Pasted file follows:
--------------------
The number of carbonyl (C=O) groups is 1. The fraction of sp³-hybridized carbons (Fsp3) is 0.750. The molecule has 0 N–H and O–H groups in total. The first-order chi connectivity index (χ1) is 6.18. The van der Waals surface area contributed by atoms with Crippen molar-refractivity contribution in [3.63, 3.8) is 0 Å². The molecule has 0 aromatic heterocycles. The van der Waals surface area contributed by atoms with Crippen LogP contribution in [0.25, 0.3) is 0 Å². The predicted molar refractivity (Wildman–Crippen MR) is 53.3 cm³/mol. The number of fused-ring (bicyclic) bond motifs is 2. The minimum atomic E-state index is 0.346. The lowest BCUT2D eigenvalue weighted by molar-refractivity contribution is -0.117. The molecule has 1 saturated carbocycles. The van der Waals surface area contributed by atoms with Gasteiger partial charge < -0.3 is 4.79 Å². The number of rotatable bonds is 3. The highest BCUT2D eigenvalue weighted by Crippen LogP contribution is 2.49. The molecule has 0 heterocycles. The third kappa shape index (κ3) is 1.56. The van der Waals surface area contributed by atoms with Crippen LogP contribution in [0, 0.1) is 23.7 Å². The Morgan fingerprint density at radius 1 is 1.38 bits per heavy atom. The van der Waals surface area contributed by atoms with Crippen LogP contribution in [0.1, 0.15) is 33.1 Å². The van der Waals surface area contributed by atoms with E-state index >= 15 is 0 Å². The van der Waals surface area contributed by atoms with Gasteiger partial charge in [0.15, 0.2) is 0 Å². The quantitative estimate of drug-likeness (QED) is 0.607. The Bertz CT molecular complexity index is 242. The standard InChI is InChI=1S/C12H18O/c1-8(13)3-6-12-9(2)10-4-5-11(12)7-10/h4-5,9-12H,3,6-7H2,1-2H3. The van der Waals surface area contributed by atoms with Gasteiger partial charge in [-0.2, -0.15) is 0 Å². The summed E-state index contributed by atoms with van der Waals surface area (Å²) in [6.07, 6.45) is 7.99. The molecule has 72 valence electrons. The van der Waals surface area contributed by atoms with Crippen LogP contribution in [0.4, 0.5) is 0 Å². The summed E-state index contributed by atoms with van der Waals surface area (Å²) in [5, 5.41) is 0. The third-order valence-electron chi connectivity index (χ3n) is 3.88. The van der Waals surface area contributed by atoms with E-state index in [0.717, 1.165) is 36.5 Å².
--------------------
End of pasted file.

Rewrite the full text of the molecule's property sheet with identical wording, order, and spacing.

The number of carbonyl (C=O) groups is 1. The fraction of sp³-hybridized carbons (Fsp3) is 0.750. The molecule has 0 N–H and O–H groups in total. The first-order chi connectivity index (χ1) is 6.18. The van der Waals surface area contributed by atoms with Crippen molar-refractivity contribution in [3.63, 3.8) is 0 Å². The molecule has 0 aromatic heterocycles. The van der Waals surface area contributed by atoms with Crippen LogP contribution in [0.25, 0.3) is 0 Å². The predicted molar refractivity (Wildman–Crippen MR) is 53.3 cm³/mol. The number of fused-ring (bicyclic) bond motifs is 2. The minimum atomic E-state index is 0.346. The lowest BCUT2D eigenvalue weighted by molar-refractivity contribution is -0.117. The molecule has 1 saturated carbocycles. The van der Waals surface area contributed by atoms with Gasteiger partial charge < -0.3 is 4.79 Å². The number of rotatable bonds is 3. The highest BCUT2D eigenvalue weighted by Crippen LogP contribution is 2.49. The molecule has 0 heterocycles. The third kappa shape index (κ3) is 1.56. The van der Waals surface area contributed by atoms with Crippen LogP contribution in [0, 0.1) is 23.7 Å². The Morgan fingerprint density at radius 1 is 1.38 bits per heavy atom. The van der Waals surface area contributed by atoms with Crippen LogP contribution in [0.1, 0.15) is 33.1 Å². The van der Waals surface area contributed by atoms with E-state index >= 15 is 0 Å². The van der Waals surface area contributed by atoms with Gasteiger partial charge in [0.15, 0.2) is 0 Å². The quantitative estimate of drug-likeness (QED) is 0.607. The Bertz CT molecular complexity index is 242. The standard InChI is InChI=1S/C12H18O/c1-8(13)3-6-12-9(2)10-4-5-11(12)7-10/h4-5,9-12H,3,6-7H2,1-2H3. The van der Waals surface area contributed by atoms with Gasteiger partial charge in [-0.2, -0.15) is 0 Å². The summed E-state index contributed by atoms with van der Waals surface area (Å²) in [6.07, 6.45) is 7.99. The molecule has 72 valence electrons. The van der Waals surface area contributed by atoms with Crippen LogP contribution in [0.4, 0.5) is 0 Å². The summed E-state index contributed by atoms with van der Waals surface area (Å²) in [5, 5.41) is 0. The third-order valence-electron chi connectivity index (χ3n) is 3.88. The van der Waals surface area contributed by atoms with E-state index in [0.717, 1.165) is 36.5 Å².